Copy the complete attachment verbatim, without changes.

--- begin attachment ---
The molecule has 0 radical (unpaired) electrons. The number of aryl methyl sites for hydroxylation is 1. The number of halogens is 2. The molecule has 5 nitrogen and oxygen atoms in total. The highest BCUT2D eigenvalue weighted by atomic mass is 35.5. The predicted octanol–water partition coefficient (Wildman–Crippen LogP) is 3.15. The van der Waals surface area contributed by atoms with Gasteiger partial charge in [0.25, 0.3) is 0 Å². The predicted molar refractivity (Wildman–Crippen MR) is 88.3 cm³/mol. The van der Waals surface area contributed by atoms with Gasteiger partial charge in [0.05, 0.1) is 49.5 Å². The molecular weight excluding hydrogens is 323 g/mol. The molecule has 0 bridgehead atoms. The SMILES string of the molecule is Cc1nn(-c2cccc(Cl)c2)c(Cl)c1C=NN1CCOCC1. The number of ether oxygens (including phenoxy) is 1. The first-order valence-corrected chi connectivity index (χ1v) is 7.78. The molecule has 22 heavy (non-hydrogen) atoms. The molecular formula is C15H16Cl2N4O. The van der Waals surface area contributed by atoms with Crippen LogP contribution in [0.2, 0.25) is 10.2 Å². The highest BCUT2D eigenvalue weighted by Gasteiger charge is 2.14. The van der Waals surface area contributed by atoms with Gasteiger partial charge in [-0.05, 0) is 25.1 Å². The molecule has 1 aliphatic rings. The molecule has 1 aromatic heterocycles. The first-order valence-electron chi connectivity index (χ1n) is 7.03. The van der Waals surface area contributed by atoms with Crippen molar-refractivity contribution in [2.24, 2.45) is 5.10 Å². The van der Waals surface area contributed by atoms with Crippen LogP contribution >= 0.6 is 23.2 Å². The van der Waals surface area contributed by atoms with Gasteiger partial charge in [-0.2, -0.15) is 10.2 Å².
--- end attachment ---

The molecule has 0 radical (unpaired) electrons. The number of aryl methyl sites for hydroxylation is 1. The number of halogens is 2. The molecule has 5 nitrogen and oxygen atoms in total. The highest BCUT2D eigenvalue weighted by atomic mass is 35.5. The predicted octanol–water partition coefficient (Wildman–Crippen LogP) is 3.15. The van der Waals surface area contributed by atoms with Gasteiger partial charge in [0.25, 0.3) is 0 Å². The predicted molar refractivity (Wildman–Crippen MR) is 88.3 cm³/mol. The van der Waals surface area contributed by atoms with Gasteiger partial charge in [0.05, 0.1) is 49.5 Å². The molecular weight excluding hydrogens is 323 g/mol. The molecule has 0 bridgehead atoms. The SMILES string of the molecule is Cc1nn(-c2cccc(Cl)c2)c(Cl)c1C=NN1CCOCC1. The number of ether oxygens (including phenoxy) is 1. The first-order valence-corrected chi connectivity index (χ1v) is 7.78. The molecule has 22 heavy (non-hydrogen) atoms. The molecular formula is C15H16Cl2N4O. The van der Waals surface area contributed by atoms with Crippen LogP contribution in [0.2, 0.25) is 10.2 Å². The highest BCUT2D eigenvalue weighted by Gasteiger charge is 2.14. The van der Waals surface area contributed by atoms with Gasteiger partial charge in [-0.05, 0) is 25.1 Å². The molecule has 1 aliphatic rings. The molecule has 1 aromatic heterocycles. The first-order valence-electron chi connectivity index (χ1n) is 7.03. The van der Waals surface area contributed by atoms with Crippen molar-refractivity contribution in [2.24, 2.45) is 5.10 Å². The van der Waals surface area contributed by atoms with Crippen LogP contribution >= 0.6 is 23.2 Å². The van der Waals surface area contributed by atoms with Gasteiger partial charge in [-0.2, -0.15) is 10.2 Å².